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The Sentinel Mage (2011)

by Emily Gee(Favorite Author)
3.71 of 5 Votes: 2
1907519505 (ISBN13: 9781907519505)
The Cursed Kingdoms
review 1: I've enjoyed Emily Gee's other books and I liked this one just as much! This one centres on a curse that needs a prince with mage blood in him to stop it from destroying the world. Unfortunately the prince was raised in a land where magic and those that wield it are both feared and reviled. So this story follows the prince and the mages on their uneasy journey and also the fate of the prince's sister left behind to contend with an abusive, vindictive father. Both the main story and the secondary story left me wanting to find out more about what happens with these uneasy allies and a princess used for her father's gain.
review 2: This was my first foray into the works of Emily Gee, and I have to say that it has encouraged me to add her to the list of authors who
... morese writing I enjoy. The story is not hugely original: ancient curse, chosen but reluctant saviour who embarks on the quest to save the world only after suffering a terrible loss, magic powers passed down by blood, court intrigues, (so far) one sided romantic attractions, these have all been staples of the fantasy genre since its invention. The most unusual factor in the book's basic premise is the fact that the heroine, who even very early on in this book is being clearly set up as a future love interest for the reluctant saviour hero, spends a fare amount of the book using her powers to masquerade as a man (feminists of the world would no doubt leap on this fact and decry the book as promoting masculine dominion over downtrodden women everywhere, the LGBT community, on the other hand, may offer a more positive spin). Nevertheless that does not detract from the fact that this is a good story. The world and characters are well realised, and through the course of the book given a reasonable sense of history through stories and legends told by the characters as well as anecdotes about where they come from, people they've known and so on. That is not to say, however, that Gee spends pages and pages developing her world with long sections of exposition, almost every detail is related in some way to the main plot, or its relation is justified by the situation. The plot itself is diverse and reasonably well balanced between action, intrigue, romance and the inevitable travelling scenes that have to happen when your characters' primary method of getting around in the world is either on foot or by horse (although Gee does well to ensure that this last element does not get too dull by using such scenes as opportunities to develop her characters and their relationships with one another). Personally I look forward to the next installment in this trilogy, and I recommend this part to anyone that likes the works of J. R. R. Tolkien, Gail Z. and George R. R. Martin, Robert Jordan or Terry Goodkind. While not quite in the same vein, it is similar enough to be enjoyable. less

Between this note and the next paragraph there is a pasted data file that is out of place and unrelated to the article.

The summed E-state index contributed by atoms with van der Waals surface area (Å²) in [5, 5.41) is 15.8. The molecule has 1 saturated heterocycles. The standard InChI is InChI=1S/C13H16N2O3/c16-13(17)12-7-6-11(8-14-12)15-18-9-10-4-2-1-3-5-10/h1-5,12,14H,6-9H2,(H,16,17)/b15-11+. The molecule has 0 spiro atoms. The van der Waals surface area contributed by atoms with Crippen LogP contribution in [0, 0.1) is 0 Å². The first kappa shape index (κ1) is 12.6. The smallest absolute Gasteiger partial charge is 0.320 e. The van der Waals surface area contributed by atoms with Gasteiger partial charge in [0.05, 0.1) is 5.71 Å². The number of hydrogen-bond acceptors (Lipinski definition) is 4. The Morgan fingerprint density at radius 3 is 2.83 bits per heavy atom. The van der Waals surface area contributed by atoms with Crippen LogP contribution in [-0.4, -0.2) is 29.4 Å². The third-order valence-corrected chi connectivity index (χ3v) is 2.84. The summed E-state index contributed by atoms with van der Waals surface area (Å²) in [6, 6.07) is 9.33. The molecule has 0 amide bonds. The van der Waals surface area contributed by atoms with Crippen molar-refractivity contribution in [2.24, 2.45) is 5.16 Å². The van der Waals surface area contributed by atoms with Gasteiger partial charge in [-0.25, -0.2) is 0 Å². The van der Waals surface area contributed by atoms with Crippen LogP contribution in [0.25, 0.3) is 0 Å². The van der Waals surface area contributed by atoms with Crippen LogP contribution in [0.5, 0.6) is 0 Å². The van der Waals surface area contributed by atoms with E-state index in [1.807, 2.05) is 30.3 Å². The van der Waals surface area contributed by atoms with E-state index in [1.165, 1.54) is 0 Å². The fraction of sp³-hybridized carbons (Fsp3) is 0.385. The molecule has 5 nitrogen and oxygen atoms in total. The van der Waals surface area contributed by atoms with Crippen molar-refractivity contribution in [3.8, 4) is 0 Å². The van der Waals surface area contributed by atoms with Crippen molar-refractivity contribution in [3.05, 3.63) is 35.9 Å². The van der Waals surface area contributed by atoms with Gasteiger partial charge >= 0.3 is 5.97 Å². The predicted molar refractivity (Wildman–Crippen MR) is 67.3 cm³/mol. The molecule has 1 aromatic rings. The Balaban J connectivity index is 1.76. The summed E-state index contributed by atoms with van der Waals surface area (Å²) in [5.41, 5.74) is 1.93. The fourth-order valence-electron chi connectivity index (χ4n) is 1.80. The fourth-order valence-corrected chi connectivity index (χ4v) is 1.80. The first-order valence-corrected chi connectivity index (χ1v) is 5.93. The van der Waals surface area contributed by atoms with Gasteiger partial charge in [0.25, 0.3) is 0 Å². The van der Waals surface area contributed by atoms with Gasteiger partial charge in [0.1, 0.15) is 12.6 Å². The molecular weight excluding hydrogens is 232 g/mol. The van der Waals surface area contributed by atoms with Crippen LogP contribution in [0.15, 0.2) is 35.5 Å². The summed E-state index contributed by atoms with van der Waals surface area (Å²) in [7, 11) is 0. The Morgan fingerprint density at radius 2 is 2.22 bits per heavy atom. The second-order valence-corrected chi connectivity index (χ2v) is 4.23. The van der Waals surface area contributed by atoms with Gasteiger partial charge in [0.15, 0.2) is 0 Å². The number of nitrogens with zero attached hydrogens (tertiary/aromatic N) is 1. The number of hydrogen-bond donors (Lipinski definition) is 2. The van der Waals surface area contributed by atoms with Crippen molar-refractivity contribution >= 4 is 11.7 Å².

Reviews (see all)
Compelling tale although surprisingly short. Looking forwards to the next book in the series
Very typical fantasy...no big surprises anywhere but still an enjoyable read.
Really enjoyed this book - can't wait to read the others in the series!
I think...I can't wait for the next installment.
I loved it, but where are the next two books.
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